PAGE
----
Sexual Assault Measure to be Dropped from Military Bill, Keeping Cases in Chain of Command
A longtime member of the U.S. Senate whose committee oversees the military wants to pass a less stringent measure addressing the problem of sexual assaults and the lack of prosecutions in the armed forces.
Following the political uproar over rising numbers of rapes and examples of commanders throwing out punishment rulings for sexual assaults, legislation was introduced that would prevent generals and admirals from being able to interfere and overrule in such cases and, instead, leave it solely to military prosecutors to handle.
But that bill, sponsored by Senator Kirsten Gillibrand (D-New York), hit a wall in the Senate Armed Services Committee, where its chairman, Democrat Carl Levin of Michigan, wants to keep the chain of command intact when soldiers and officers are convicted of sexual assault.
Currently, senior officers have the authority to toss convictions coming out of military courtrooms.
Levin told the media that he prefers another approach “because you’ve got to rely on the chain of command to change the culture, and so I don’t want to take away a club they have, which is the threat of prosecution or going to a court-martial.”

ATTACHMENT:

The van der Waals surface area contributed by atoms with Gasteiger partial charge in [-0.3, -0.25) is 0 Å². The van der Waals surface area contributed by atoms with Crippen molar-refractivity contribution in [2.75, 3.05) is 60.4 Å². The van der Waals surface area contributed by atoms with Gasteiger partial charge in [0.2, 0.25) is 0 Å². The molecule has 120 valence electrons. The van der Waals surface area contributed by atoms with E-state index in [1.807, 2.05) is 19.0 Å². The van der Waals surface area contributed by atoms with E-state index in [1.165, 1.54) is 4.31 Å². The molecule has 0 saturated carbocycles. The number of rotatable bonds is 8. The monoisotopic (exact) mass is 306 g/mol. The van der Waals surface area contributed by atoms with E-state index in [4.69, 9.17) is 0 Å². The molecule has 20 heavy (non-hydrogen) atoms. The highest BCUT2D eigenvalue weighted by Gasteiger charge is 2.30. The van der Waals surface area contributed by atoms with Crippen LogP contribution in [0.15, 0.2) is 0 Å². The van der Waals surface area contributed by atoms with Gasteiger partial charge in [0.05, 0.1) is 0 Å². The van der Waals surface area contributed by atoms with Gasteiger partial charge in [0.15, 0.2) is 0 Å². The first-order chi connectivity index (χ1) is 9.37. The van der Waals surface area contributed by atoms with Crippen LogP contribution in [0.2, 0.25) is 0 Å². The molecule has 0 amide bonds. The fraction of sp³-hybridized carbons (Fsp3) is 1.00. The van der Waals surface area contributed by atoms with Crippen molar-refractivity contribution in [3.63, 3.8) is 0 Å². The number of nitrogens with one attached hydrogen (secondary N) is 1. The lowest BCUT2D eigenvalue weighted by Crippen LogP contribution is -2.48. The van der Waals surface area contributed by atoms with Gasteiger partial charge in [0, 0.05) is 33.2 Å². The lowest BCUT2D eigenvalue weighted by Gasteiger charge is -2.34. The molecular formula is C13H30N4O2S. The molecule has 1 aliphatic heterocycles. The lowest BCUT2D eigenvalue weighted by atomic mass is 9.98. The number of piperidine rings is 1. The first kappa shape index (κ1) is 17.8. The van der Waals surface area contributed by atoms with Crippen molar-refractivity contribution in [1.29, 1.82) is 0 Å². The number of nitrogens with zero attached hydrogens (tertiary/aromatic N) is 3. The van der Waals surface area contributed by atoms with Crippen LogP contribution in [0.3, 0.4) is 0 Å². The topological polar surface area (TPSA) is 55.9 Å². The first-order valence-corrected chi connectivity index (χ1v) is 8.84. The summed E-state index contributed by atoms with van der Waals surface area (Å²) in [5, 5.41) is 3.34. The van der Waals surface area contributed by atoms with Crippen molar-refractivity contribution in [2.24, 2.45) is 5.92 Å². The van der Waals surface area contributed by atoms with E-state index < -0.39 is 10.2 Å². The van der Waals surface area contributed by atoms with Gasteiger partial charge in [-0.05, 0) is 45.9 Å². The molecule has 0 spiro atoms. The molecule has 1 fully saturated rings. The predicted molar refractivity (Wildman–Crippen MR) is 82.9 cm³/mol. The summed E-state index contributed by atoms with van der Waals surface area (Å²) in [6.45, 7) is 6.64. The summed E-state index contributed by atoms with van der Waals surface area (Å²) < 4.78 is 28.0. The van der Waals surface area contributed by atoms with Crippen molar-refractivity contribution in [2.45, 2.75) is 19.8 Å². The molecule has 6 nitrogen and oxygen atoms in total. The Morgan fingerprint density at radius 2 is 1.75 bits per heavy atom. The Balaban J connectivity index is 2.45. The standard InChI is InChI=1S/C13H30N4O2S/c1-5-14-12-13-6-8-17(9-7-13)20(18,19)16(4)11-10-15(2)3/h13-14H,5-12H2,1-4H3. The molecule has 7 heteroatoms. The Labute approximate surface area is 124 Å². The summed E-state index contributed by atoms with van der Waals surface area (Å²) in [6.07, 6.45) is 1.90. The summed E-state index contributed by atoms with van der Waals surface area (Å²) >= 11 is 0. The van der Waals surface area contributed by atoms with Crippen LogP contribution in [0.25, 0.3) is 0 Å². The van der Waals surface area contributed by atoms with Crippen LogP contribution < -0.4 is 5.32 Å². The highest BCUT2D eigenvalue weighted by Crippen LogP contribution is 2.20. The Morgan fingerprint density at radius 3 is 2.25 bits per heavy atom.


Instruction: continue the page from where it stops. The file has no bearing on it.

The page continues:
The Michigan lawmaker plans to remove Gillibrand’s measure—which has 27 co-sponsors, including four Republicans—from a defense spending bill and replace it with one that would require a senior military officer to review decisions by commanders who decline to prosecute sexual assault cases.
Levin’s plan would change the current system, but would keep prosecution of sexual assault cases within the chain of command, which the military prefers. His proposed bill would also make it a federal crime to retaliate against anyone who reports a sexual assault.
Senator Barbara Boxer (D-California) called Levin’s decision “outrageous.”
“They basically embrace the status quo here,” Boxer, a co-sponsor of Gillibrand’s bill, told The New York Times.
Another reform measure is moving through the U.S. House that would toughen penalties for sexual assault crimes in the military and make it difficult for commanders to overturn convictions.
To Learn More:
Sexual-Assault Measure to Be Cut From Military Bill (by Jennifer Steinhauer, New York Times)
Senate Armed Services Chair To Propose Alternative Sexual Assault Prevention Bill (by Kumar Ramanathan, ThinkProgress)
In Senate Testimony, Military Leaders Reject Calls to Remove Sexual Assault Cases from Chain of Command (by Noel Brinkerhoff, AllGov)
Air Force Version of Punishing Sexual Assault: No Promotion (by Matt Bewig, AllGov)
Court to Decide if Military Rape Victims Can Sue Defense Dept. (by Noel Brinkerhoff, AllGov)
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